Is social media a bunch of BS? (There's a new book which argues yes.) Even if we stipulate that it's not, there's an unspoken consensus that our online interactions with the friends we've never met isn't achieving its full potential.
Enter Intel Labs, where scientists and engineers are investigating what I'd call Social 4.0 (my phrase, not theirs.) Back in October, the folks at Intel were kind enough to take me around their facilities in Hillsboro, Ore. and in Santa Clara, Calif. My payback for their generosity has been a three-month delay in reporting on what I saw, perhaps because I was so awed by the breadth and depth of the research. Beginning today, I intent to tilt the other way, with a series of posts that'll Intel you out by the time we're done.
As regards social, Intel is doing a lot of heavy lifting, which could better knit heavily hyped but underachieving social tools into the core of our daily computing habits. (See, social is still so amorphous that it resists a coherent explanation of what it requires to become really useful.) Perhaps it'll take a psychologist with computer smarts -- or vice versa -- to uncover the answer.
"Social media is going to become far more dynamic," Intel senior research Margie Morris told me. "It's going to help people [voice emotions] in a more fluid way." With her background as a clinical psychologist -- I was hoping she wouldn't send me a bill after fielding all my questions -- http://www.intel.com/content/www/us/en/research/people/intel-labs-bio-margie-morris.html Morris has standing to help cook social's secret sauce.
She's leading an Intel Labs project dubbed Emotions through Images, which I'd characterize as adding Intel's deep technical smarts alongside the still-lightweight apps pushing out social content. Then, the whole thing is projected out en masse to hopefully engage the masses. Consider it a kind of virtual Middle Ages town square, updated for the twenty-first century, but without the bubonic plague.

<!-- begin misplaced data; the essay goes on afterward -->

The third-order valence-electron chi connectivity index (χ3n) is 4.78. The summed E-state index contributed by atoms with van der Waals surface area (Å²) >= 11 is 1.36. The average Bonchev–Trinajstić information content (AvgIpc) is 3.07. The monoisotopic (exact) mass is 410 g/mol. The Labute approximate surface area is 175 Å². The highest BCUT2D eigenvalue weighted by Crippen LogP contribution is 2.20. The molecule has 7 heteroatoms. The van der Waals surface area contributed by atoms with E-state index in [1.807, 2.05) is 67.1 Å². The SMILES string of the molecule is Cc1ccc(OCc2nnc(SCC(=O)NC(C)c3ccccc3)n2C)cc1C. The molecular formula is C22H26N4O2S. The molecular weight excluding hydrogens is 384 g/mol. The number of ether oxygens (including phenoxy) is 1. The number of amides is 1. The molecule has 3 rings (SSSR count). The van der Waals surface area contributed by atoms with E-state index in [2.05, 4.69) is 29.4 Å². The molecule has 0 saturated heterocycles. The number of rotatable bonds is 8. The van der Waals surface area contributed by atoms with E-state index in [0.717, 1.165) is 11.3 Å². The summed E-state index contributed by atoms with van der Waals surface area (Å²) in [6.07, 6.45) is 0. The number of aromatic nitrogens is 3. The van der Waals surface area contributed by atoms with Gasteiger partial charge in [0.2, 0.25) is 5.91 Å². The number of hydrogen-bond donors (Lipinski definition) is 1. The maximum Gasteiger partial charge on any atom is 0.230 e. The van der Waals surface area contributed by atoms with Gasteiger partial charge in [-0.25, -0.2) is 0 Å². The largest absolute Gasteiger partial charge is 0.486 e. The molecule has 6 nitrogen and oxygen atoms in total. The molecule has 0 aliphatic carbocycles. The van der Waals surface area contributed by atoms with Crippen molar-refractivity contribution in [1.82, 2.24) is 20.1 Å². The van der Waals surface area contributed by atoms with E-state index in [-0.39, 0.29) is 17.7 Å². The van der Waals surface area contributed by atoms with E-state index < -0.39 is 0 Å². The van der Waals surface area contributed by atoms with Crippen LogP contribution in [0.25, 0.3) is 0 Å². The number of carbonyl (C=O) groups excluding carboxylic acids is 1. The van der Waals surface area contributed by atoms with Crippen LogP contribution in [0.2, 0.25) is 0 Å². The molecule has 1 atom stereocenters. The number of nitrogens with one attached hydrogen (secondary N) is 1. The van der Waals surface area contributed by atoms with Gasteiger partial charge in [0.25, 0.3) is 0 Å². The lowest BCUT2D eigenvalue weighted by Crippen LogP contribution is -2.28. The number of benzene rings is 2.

As Intel's formal description (edited) puts it: "Images taken by individuals on mobile phones with Instagram are projected on a large interactive display. Intel sentiment analysis software studies the captions to infer the "mood" of the images, which are categorize according to the Circumplex Model of emotion. [This is a kind of psychologist's heat map, which color-codes the pictures.] Individuals are invited to express how an image makes them feel with a touch screen Mood Map. Individuals can also associate images, using emotion to compose arrangements and colors of the entire installation. These compositions allow us to capture and share the collective vibe of events."
Vibe -- that's the ticket. Here, look:
The pix are projected by a separate Intel Labs project called Display with Boundaries. Led by Intel researchers Doug Carmean and Carl Marshall, the objective is to change how and where we display and interact with our content.
Success entails much more than just right-angling the image so it's projected onto a wall. Flat-panel displays are clear and regular. Not so painted walls or tables, which have irregularities and different absorption characteristics peppered throughout their surfaces.